Church marks heritage role
Roebourne’s formal 150th anniversary celebrations came to an end on Sunday after a busy week of activities commemorating different aspects of the town’s rich history.
After opening speeches and the spectacular inter-cultural Tjaabi show, residents paid their respects to ancestors with a cemetery memorial day.
On Friday there was a town open day that welcomed visitors to Roebourne, while on Saturday a free community day was held with live music, food and market stalls on for locals’ enjoyment.
The celebrations were capped off with two outdoor church services on Sunday.
The Old Reserve was the site of a special morning service for the Pilbara Aboriginal Church, organised to pay tribute to a place with great significance for indigenous Roebourne residents who grew up there.
Pilbara Aboriginal Church Pastor David Stevens, who set up the church upon arriving in Roebourne in 1961, spoke about its history and changing fortunes over his 55 years in town, as people gave tributes and sang hymns going back to days at Sunday school.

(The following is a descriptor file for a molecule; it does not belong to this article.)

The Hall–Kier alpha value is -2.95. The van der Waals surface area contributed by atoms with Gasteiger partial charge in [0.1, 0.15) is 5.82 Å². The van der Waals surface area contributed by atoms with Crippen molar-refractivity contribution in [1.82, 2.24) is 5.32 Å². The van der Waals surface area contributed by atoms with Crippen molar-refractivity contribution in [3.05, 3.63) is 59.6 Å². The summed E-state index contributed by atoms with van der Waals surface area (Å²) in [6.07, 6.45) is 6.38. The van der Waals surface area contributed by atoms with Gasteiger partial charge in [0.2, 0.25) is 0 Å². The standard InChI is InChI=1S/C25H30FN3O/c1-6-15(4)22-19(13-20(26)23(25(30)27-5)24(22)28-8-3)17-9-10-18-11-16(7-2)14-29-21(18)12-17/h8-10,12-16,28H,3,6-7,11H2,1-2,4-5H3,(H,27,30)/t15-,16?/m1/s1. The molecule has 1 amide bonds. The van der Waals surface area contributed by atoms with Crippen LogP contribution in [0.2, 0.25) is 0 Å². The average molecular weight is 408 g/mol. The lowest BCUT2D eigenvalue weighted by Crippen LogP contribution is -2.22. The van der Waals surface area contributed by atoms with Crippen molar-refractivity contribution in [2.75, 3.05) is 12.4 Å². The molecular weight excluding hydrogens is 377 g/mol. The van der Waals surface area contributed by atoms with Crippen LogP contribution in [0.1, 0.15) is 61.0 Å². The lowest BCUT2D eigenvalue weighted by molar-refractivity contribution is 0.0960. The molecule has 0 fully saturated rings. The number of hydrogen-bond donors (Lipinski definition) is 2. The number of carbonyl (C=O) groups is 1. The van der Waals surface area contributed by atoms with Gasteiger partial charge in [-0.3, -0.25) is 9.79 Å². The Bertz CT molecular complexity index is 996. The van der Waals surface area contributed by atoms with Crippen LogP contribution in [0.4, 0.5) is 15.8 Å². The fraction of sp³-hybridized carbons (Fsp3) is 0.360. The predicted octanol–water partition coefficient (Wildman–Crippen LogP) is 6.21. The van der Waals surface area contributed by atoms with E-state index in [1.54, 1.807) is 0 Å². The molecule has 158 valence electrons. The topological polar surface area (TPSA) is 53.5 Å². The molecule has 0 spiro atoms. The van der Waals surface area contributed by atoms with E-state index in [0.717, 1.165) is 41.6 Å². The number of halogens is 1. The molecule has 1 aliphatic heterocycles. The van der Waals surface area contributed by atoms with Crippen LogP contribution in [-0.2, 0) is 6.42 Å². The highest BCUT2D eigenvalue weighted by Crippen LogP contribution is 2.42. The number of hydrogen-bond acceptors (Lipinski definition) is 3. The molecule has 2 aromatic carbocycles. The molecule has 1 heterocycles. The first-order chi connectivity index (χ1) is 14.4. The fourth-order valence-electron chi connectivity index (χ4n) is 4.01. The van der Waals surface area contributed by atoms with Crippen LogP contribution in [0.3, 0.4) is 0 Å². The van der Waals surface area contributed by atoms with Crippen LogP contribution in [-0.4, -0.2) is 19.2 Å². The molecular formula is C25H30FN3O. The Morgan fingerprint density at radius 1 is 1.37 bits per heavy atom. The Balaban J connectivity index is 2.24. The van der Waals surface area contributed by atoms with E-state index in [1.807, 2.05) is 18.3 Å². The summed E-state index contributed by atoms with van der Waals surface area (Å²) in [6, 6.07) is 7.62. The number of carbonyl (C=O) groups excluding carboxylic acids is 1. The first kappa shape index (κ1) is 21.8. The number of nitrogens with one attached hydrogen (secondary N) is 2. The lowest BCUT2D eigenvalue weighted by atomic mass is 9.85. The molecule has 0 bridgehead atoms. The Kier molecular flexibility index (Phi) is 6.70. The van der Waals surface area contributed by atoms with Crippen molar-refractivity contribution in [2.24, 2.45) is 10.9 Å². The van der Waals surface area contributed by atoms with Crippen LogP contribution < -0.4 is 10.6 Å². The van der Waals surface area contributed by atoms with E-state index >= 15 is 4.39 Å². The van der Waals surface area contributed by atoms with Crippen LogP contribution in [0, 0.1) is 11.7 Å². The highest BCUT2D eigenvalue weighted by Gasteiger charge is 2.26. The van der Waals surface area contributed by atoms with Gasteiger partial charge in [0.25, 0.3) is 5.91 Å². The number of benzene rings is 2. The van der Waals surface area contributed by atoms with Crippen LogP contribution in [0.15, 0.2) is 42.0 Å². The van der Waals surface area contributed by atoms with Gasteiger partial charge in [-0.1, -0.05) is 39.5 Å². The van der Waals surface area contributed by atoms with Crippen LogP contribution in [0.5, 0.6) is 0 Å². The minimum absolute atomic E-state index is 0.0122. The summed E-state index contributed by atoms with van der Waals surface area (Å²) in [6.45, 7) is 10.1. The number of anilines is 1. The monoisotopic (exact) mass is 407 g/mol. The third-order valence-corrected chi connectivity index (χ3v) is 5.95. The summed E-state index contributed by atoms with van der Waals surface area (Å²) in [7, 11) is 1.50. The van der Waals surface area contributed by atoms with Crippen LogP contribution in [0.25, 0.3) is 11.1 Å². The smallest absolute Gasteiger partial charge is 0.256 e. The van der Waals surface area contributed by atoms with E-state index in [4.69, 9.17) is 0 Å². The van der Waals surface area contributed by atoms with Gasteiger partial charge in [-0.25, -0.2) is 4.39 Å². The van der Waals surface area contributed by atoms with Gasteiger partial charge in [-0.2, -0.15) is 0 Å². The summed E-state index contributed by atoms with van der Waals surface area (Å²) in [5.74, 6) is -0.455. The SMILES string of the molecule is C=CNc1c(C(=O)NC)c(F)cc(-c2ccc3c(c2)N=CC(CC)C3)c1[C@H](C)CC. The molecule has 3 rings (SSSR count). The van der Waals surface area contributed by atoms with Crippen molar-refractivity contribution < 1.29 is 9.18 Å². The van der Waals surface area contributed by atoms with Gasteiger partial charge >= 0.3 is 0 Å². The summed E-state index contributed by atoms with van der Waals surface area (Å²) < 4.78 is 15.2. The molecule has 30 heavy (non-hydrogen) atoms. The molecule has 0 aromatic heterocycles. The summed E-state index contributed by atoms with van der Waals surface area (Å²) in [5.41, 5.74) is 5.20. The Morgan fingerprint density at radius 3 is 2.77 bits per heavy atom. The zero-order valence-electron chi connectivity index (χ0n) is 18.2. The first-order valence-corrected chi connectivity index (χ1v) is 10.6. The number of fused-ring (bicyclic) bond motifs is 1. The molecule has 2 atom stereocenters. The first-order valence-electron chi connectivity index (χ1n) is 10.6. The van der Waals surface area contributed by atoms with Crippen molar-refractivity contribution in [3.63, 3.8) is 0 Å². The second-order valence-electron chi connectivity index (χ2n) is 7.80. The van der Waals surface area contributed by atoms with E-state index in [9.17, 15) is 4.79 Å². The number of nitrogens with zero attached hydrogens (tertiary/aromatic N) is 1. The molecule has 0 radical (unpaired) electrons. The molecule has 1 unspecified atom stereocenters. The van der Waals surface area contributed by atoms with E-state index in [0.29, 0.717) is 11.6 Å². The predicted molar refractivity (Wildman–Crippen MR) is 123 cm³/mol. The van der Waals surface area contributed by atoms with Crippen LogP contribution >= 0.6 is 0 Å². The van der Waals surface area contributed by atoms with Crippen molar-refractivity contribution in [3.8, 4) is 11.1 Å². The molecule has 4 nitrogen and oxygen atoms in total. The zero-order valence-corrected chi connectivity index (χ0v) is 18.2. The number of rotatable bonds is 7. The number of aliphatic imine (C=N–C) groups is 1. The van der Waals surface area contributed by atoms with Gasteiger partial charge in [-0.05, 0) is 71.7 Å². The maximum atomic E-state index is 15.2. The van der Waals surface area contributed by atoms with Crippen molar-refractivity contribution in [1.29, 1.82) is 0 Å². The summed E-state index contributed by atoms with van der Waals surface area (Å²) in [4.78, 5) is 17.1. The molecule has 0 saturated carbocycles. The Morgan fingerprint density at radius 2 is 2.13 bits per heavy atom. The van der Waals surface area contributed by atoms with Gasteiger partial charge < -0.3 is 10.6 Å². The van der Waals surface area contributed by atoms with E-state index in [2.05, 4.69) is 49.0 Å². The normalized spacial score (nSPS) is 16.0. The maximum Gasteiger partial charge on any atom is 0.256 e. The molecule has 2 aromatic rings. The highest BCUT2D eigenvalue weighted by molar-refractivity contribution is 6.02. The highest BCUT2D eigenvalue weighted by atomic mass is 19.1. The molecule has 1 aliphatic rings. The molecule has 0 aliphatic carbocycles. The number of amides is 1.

Later in the evening, more residents gathered at the historic Holy Trinity Anglican Church, the oldest church in the Pilbara originally built in 1883, for an outdoor night-time service to finish the anniversary celebrations.
A slideshow of historical photos of the Roebourne community were shown and Wickham community chaplain the Rev. Richard Goscombe also took the chance to unveil the new church sign.
Mr Goscombe said holding a service under the stars at Holy Trinity had been a fitting way to close the town’s anniversary week, at a building that had been part of some of the most important times of residents’ lives. “It is part of a continuing story of Roebourne,” he said.
“It’s been wonderful tonight to actually have the church lit up, to have pulled all the pews out, to be sitting there with the floodlit church as the backdrop and under the stars to be able to remember and … to look forward.”
Long-term resident Ruth Ellis said the local churches had been an important beacon of hope for residents throughout the town’s sometimes difficult experiences. She said the 150th celebrations had been a good opportunity for people to reflect on the history of their town over the last few generations and how things had changed.
“It’s taken us back to when we came here, to what the town was like, to what we did, what buildings, what shops, what businesses were in town,” she said.
“It was very different to what it is today.”
Roebourne residents sing hymns at a Pilbara Aboriginal Church service at the Old Reserve.